Donald Dinsmore's daughter and son-in-law cancel their Mexico trip and are promised a refund by Apple Vacations. But even though they bought cancellation insurance, they're only being offered a fraction of the price they paid. What can they do?
Q: I'm at the end of my rope. I recently I booked a trip to Mexico online through Apple Vacations for my wife, daughter, son-in-law and myself. As always, I also bought an insurance package.
My daughter and son-in-law couldn't make it because of a new employment situation, so for the first time ever, I had to make a claim on our insurance. We were told by Apple that there were no penalties and to expect a travel voucher, minus the payment for insurance, within 10 days.
But that didn't happen. It turns out the insurance only covered a small portion of our trip. What's more, only one room had been booked for our group when I made the reservation online. An agent I spoke with suggested the error was caused by Apple's website.
Apple's position is that since we booked a room for four people, the remaining couple's rate would have to be adjusted to a double rate. It also based its refund on the prevailing double rate at the time of cancellation. The bottom line to me is that Apple has refunded only $544 instead of the $1,286 I believe I'm entitled to.
I feel like the little guy being taken advantage of by a large corporation. At this point I am about to give up. Can you help? -- Donald Dinsmore, Boothwyn, Pa.
A: Apple Vacations or its insurance company should have refunded your daughter and son-in-law's share of the trip at the time of the purchase. I can't think of any reason to recalculate the rate and offer a refund based on a new price.
But in reviewing your letter and Apple's response (I'll get to that in a second) I'm left with a laundry list of errors on both sides.
Let's start with Apple. When you bought your Mexico vacation, you should have been able to book the two rooms you wanted. When an Apple representative promised a refund within 10 days, you should have received one. The insurance you purchased through your online agency should have covered you for the full amount of the trip, if that's what it promised.
You, on the other hand, should have reviewed your reservation immediately after you made it. Then you would have known about the room problem immediately. You should have read your insurance policy carefully, which would have indicated only part of your trip was covered.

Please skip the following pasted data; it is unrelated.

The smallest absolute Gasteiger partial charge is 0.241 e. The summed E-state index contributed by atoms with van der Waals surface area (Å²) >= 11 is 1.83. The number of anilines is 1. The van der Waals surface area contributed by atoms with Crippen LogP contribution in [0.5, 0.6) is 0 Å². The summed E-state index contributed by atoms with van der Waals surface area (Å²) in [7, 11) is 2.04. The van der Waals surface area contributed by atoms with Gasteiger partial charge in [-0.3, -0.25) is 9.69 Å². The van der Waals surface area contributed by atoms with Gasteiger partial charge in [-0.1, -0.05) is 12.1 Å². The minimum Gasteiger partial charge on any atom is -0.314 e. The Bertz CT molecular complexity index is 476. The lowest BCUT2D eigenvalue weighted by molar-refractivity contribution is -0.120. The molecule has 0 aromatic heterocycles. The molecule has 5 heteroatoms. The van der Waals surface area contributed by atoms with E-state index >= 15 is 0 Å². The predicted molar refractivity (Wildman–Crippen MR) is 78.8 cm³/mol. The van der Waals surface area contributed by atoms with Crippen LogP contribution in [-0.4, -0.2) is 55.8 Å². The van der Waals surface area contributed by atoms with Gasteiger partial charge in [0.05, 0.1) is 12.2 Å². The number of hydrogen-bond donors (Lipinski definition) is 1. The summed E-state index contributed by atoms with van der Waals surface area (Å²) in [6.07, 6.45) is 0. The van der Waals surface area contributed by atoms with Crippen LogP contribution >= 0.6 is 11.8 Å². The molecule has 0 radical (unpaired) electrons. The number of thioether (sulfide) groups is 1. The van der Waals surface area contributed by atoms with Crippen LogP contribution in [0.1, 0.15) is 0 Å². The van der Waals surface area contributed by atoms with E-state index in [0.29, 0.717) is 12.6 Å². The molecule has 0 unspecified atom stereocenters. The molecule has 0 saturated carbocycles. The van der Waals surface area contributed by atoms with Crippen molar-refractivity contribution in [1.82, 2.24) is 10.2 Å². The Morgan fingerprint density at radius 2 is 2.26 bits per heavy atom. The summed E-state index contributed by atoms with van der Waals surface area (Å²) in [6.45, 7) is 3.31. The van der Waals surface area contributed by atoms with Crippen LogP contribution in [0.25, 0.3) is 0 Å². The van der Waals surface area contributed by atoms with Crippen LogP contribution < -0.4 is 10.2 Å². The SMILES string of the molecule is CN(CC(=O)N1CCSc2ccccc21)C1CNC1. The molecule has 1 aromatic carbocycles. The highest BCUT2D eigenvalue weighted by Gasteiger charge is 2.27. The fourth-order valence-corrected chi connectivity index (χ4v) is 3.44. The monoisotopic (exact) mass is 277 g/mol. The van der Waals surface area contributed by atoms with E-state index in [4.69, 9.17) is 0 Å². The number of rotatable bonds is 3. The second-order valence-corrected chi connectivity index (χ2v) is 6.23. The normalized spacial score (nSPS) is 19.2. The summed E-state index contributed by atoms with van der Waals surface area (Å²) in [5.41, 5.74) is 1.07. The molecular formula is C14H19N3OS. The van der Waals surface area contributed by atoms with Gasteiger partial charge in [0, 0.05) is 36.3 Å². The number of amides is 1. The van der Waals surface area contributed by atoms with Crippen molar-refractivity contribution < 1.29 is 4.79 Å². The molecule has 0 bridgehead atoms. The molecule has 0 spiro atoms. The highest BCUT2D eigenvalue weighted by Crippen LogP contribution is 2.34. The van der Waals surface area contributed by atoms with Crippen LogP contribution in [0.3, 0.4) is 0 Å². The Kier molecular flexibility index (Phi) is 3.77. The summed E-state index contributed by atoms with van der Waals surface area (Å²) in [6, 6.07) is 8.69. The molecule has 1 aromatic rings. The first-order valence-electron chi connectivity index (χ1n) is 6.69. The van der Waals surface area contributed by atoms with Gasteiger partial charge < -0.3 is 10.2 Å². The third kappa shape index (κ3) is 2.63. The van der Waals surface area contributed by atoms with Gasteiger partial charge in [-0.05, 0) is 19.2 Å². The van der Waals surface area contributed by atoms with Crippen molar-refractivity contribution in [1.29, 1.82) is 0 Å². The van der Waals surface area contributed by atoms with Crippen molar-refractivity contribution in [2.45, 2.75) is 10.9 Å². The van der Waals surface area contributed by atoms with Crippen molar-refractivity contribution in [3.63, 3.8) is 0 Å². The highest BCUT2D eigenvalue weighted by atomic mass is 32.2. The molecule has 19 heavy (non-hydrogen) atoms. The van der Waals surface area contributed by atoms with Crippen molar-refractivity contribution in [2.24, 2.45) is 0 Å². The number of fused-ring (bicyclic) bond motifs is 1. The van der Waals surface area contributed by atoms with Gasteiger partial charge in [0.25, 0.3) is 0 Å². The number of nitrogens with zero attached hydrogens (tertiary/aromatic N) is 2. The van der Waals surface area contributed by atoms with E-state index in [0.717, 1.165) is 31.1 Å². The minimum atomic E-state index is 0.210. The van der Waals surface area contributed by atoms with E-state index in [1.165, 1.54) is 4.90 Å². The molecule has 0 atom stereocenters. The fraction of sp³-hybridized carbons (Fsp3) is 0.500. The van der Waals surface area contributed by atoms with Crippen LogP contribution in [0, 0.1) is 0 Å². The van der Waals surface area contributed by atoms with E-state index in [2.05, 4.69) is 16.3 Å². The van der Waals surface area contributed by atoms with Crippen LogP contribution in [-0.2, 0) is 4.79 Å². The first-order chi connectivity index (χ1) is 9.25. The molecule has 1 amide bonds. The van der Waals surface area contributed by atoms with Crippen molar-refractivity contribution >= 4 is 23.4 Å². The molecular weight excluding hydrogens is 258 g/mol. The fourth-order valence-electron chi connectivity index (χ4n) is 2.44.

How could you have prevented this? Asking yourself "is this a good time for a vacation?" might have prompted you, your daughter and your son-in-law to reconsider the Mexico trip. I wouldn't plan a getaway if I anticipated a job change in the near future. Most employers take a dim view of new hires that take a vacation right after starting a job.
Second, and more important, you should have written more letters and made fewer phone calls. In fact, you really only needed to make one call to Apple Vacations -- to get the email address of the appropriate customer service contact. That way, when you need to escalate your complaint, you can do it with a few keystrokes instead of spending half an hour talking with a customer service representative who is unfamiliar with your case.
You bought an insurance policy through your online travel agent at the time you booked your vacation package. I might have shopped around a little. The first insurance offered by a travel agent isn't necessarily the best one, and any travel professional who advises you not to kick the proverbial tires on a few policies doesn't have your best interests in mind.
I contacted Apple Vacations on your behalf. The company says it was already working on your refund request before my inquiry. It refunded an additional $742. Without going into specifics, a company representative told me there were "a few technicalities" with your case. I'll say.
Christopher Elliott is the ombudsman for National Geographic Traveler magazine and the host of "What You Get For The Money: Vacations" on the Fine Living Network. E-mail him at firstname.lastname@example.org.
(c) 2008 Christopher Elliott Distributed by Tribune Media Services, Inc.